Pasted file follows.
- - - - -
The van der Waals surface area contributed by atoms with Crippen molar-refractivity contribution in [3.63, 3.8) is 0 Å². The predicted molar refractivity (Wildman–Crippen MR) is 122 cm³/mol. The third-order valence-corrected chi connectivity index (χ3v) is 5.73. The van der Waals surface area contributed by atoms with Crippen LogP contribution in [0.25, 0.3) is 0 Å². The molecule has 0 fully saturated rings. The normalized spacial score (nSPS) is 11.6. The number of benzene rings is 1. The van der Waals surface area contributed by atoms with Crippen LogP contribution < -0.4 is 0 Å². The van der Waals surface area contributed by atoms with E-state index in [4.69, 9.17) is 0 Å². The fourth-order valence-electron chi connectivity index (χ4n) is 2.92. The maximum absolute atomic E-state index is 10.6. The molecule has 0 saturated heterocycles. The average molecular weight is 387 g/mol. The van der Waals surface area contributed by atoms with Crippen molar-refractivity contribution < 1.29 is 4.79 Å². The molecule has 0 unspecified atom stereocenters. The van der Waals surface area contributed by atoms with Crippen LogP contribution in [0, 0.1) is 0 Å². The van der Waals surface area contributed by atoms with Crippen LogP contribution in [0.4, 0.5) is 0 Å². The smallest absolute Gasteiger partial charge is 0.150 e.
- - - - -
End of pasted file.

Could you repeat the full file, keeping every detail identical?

The van der Waals surface area contributed by atoms with Crippen molar-refractivity contribution in [3.63, 3.8) is 0 Å². The predicted molar refractivity (Wildman–Crippen MR) is 122 cm³/mol. The third-order valence-corrected chi connectivity index (χ3v) is 5.73. The van der Waals surface area contributed by atoms with Crippen LogP contribution in [0.25, 0.3) is 0 Å². The molecule has 0 fully saturated rings. The normalized spacial score (nSPS) is 11.6. The number of benzene rings is 1. The van der Waals surface area contributed by atoms with Crippen LogP contribution < -0.4 is 0 Å². The van der Waals surface area contributed by atoms with E-state index in [4.69, 9.17) is 0 Å². The fourth-order valence-electron chi connectivity index (χ4n) is 2.92. The maximum absolute atomic E-state index is 10.6. The molecule has 0 saturated heterocycles. The average molecular weight is 387 g/mol. The van der Waals surface area contributed by atoms with Crippen molar-refractivity contribution < 1.29 is 4.79 Å². The molecule has 0 unspecified atom stereocenters. The van der Waals surface area contributed by atoms with Crippen LogP contribution in [0, 0.1) is 0 Å². The van der Waals surface area contributed by atoms with Crippen LogP contribution in [0.4, 0.5) is 0 Å². The smallest absolute Gasteiger partial charge is 0.150 e.